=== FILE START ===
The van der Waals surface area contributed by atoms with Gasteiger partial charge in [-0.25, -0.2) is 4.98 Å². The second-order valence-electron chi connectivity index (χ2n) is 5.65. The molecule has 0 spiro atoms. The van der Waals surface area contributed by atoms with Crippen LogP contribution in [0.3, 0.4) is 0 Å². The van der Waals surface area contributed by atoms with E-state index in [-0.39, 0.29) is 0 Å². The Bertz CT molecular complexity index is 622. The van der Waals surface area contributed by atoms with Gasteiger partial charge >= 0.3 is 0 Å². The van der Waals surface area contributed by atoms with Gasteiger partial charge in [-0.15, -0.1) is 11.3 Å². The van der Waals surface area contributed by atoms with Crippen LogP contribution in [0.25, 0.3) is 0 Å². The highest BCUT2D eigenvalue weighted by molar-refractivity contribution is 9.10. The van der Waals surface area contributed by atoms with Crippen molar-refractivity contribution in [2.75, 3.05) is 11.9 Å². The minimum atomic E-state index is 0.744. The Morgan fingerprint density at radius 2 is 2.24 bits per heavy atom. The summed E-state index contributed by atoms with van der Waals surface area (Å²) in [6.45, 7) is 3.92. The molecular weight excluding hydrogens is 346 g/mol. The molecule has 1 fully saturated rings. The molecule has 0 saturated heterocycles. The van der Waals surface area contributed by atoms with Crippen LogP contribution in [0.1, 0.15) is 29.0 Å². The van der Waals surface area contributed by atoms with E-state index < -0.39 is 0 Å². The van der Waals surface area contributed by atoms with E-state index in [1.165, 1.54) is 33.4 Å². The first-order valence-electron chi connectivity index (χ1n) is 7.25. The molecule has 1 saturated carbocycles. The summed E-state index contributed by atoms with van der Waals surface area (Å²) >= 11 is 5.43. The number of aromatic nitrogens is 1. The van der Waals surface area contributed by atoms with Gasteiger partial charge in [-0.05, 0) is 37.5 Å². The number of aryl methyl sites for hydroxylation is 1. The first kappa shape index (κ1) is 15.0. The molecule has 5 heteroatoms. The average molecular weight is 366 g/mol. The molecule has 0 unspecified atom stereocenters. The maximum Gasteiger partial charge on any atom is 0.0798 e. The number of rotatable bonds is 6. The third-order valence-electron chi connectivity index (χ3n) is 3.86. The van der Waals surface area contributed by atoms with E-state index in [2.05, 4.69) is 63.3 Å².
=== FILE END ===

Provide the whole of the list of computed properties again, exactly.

The van der Waals surface area contributed by atoms with Gasteiger partial charge in [-0.25, -0.2) is 4.98 Å². The second-order valence-electron chi connectivity index (χ2n) is 5.65. The molecule has 0 spiro atoms. The van der Waals surface area contributed by atoms with Crippen LogP contribution in [0.3, 0.4) is 0 Å². The van der Waals surface area contributed by atoms with E-state index in [-0.39, 0.29) is 0 Å². The Bertz CT molecular complexity index is 622. The van der Waals surface area contributed by atoms with Gasteiger partial charge >= 0.3 is 0 Å². The van der Waals surface area contributed by atoms with Gasteiger partial charge in [-0.15, -0.1) is 11.3 Å². The van der Waals surface area contributed by atoms with Crippen LogP contribution in [0.25, 0.3) is 0 Å². The highest BCUT2D eigenvalue weighted by molar-refractivity contribution is 9.10. The van der Waals surface area contributed by atoms with Crippen molar-refractivity contribution in [2.75, 3.05) is 11.9 Å². The minimum atomic E-state index is 0.744. The Morgan fingerprint density at radius 2 is 2.24 bits per heavy atom. The summed E-state index contributed by atoms with van der Waals surface area (Å²) in [6.45, 7) is 3.92. The molecular weight excluding hydrogens is 346 g/mol. The molecule has 1 fully saturated rings. The molecule has 0 saturated heterocycles. The van der Waals surface area contributed by atoms with Crippen LogP contribution in [0.1, 0.15) is 29.0 Å². The van der Waals surface area contributed by atoms with E-state index < -0.39 is 0 Å². The van der Waals surface area contributed by atoms with E-state index in [1.165, 1.54) is 33.4 Å². The first-order valence-electron chi connectivity index (χ1n) is 7.25. The molecule has 1 saturated carbocycles. The summed E-state index contributed by atoms with van der Waals surface area (Å²) >= 11 is 5.43. The number of aromatic nitrogens is 1. The van der Waals surface area contributed by atoms with Gasteiger partial charge in [-0.05, 0) is 37.5 Å². The number of aryl methyl sites for hydroxylation is 1. The first kappa shape index (κ1) is 15.0. The molecule has 5 heteroatoms. The average molecular weight is 366 g/mol. The molecule has 0 unspecified atom stereocenters. The maximum Gasteiger partial charge on any atom is 0.0798 e. The number of rotatable bonds is 6. The third-order valence-electron chi connectivity index (χ3n) is 3.86. The van der Waals surface area contributed by atoms with E-state index in [2.05, 4.69) is 63.3 Å².